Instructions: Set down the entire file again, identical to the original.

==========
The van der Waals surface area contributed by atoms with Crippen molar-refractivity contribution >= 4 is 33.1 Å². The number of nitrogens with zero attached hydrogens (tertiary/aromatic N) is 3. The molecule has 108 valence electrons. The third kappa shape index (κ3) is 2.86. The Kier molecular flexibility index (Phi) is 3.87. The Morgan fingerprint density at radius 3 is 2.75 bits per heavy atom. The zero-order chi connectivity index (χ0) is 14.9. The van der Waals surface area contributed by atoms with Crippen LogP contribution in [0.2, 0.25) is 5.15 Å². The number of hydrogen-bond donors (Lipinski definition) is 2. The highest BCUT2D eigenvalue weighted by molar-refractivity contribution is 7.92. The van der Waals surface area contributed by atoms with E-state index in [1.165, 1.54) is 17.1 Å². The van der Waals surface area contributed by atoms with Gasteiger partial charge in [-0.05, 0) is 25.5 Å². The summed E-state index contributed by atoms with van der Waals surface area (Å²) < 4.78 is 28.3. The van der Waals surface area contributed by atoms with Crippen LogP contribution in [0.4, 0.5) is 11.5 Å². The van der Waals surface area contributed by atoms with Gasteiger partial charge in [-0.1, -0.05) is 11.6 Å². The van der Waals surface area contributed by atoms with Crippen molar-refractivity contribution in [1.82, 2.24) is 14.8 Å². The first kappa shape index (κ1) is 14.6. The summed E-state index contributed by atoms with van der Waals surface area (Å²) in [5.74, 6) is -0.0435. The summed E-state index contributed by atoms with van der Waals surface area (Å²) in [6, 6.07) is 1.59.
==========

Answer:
The van der Waals surface area contributed by atoms with Crippen molar-refractivity contribution >= 4 is 33.1 Å². The number of nitrogens with zero attached hydrogens (tertiary/aromatic N) is 3. The molecule has 108 valence electrons. The third kappa shape index (κ3) is 2.86. The Kier molecular flexibility index (Phi) is 3.87. The Morgan fingerprint density at radius 3 is 2.75 bits per heavy atom. The zero-order chi connectivity index (χ0) is 14.9. The van der Waals surface area contributed by atoms with Crippen LogP contribution in [0.2, 0.25) is 5.15 Å². The number of hydrogen-bond donors (Lipinski definition) is 2. The highest BCUT2D eigenvalue weighted by molar-refractivity contribution is 7.92. The van der Waals surface area contributed by atoms with E-state index in [1.165, 1.54) is 17.1 Å². The van der Waals surface area contributed by atoms with Gasteiger partial charge in [-0.05, 0) is 25.5 Å². The summed E-state index contributed by atoms with van der Waals surface area (Å²) < 4.78 is 28.3. The van der Waals surface area contributed by atoms with Crippen LogP contribution in [0.4, 0.5) is 11.5 Å². The van der Waals surface area contributed by atoms with Gasteiger partial charge in [-0.1, -0.05) is 11.6 Å². The van der Waals surface area contributed by atoms with Crippen molar-refractivity contribution in [1.82, 2.24) is 14.8 Å². The first kappa shape index (κ1) is 14.6. The summed E-state index contributed by atoms with van der Waals surface area (Å²) in [5.74, 6) is -0.0435. The summed E-state index contributed by atoms with van der Waals surface area (Å²) in [6, 6.07) is 1.59.